Stone dulls anti-war message

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Stone dulls anti-war message

Savior
Directed by Peter Antonijevic
Produced by Oliver Stone and Janet Yang
In cinemas from December 2

By Jonathan Singer

Savior, the new Oliver Stone film, depicts the spiritual death and moral self-discovery of a US anti-terrorist, Joshua Rose (played by Dennis Quaid), who assumes the name Guy when he becomes a foreign legionnaire and then a mercenary for the Serbian forces in Bosnia.

Joshua/Guy's life takes this course after his wife (Nastassja Kinski — she appears only briefly, despite her listing as a star in the film) and son are killed in a bombing in Paris and he responds to this with a murderous rampage.

In Bosnia, Guy takes responsibility for a newborn infant and her mother, Vera (Natasa Ninkovic), a Serb who has been imprisoned by the Muslims for a year and raped before she is released in a prisoner exchange and then gives birth. The emotional bond he develops for these two helps return him from monster to human.

The writer of the screenplay, Robert Orr, found inspiration for Savior in a true story. Unfortunately, this has not translated onto the screen, despite the best efforts of Quaid and Ninkovic. The film starts in a Hollywood pastiche of sentimentality and blood, with some scenes bordering on the unbelievable. Once the main narrative begins, this improves a bit, although the film's story is quite predictable.

Although the setting is the Bosnian war, you can learn only a little about this war from Savior. The Serb husband of a Croat woman tells Guy that before the war there was "no difference", but now everyone is "stupid in the head".

This is true as far as it goes, but it hardly gives the viewer a feel for the role of Serb chauvinism in the government and army in Serbia/rump Yugoslavia in opposing self-determination for the various Yugoslav republics (and Kosova) — especially Bosnia, where, as a result of a common working life, the barriers between the different ethnicities had largely broken down.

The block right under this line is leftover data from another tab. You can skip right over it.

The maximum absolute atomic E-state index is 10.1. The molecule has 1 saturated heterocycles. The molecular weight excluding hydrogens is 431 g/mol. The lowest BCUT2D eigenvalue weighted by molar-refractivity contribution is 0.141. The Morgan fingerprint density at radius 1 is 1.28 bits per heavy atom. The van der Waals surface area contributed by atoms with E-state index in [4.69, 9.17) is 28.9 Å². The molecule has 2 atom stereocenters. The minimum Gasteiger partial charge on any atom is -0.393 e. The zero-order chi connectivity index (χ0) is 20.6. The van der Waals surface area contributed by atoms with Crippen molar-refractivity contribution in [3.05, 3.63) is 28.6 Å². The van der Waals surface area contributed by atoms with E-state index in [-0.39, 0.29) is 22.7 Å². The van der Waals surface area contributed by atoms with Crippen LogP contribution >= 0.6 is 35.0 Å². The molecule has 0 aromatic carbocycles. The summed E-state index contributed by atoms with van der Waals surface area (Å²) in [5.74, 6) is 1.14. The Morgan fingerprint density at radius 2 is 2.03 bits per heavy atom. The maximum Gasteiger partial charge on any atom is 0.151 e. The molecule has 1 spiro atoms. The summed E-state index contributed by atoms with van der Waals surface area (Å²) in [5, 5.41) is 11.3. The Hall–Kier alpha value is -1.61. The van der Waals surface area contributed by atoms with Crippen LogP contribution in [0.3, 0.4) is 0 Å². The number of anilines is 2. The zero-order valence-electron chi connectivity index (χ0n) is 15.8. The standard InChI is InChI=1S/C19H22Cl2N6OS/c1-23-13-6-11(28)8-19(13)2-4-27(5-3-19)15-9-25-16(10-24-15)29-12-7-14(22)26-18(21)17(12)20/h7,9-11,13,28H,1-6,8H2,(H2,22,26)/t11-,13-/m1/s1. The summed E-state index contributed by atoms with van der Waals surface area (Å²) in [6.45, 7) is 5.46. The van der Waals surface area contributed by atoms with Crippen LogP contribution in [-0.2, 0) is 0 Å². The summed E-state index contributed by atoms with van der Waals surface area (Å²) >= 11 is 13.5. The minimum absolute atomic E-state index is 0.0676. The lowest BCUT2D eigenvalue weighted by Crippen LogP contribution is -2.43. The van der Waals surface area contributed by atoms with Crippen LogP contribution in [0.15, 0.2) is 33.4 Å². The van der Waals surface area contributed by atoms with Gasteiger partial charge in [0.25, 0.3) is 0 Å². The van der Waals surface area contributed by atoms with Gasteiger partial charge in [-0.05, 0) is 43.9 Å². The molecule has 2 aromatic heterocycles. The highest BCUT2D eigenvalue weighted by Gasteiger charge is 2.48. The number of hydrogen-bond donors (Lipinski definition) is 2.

Instead, Savior, as a movie with an anti-war message, is about any war and tells us that all war is hateful and evil. Muslims and Serbs alike commit atrocities, on each other and even against themselves.

That's wrong. Wars are fought for varying purposes and by varying means in accordance with the interests of the people who are fighting them. Widespread systematic terror is necessary only to defeat a popular movement.

In the Bosnian war, there is evidence only against the Serb chauvinist forces of "ethnic cleansing", the systematic use of rape as a weapon of war and concentration camps for members of the population seen as opponents.

The Bosnian government forces were not "Muslim", but Bosnian — that is, composed of Muslim, Croat and Serb citizens of the Bosnian republic, fighting for an independent state that would recognise the rights of all citizens.

Of course, fictional cinema presents material emotionally, not analytically. Joshua/Guy, however, is just one thing and then another; there is no ambiguity to play out the problem before us. His brutalisation is sudden and individual, not systemic; no use is made of his situation as the "enemy"; and the apparent message that guns are no solution seems to cut across any consideration of the social causes of war. Savior doesn't come up to Stone's usual standard.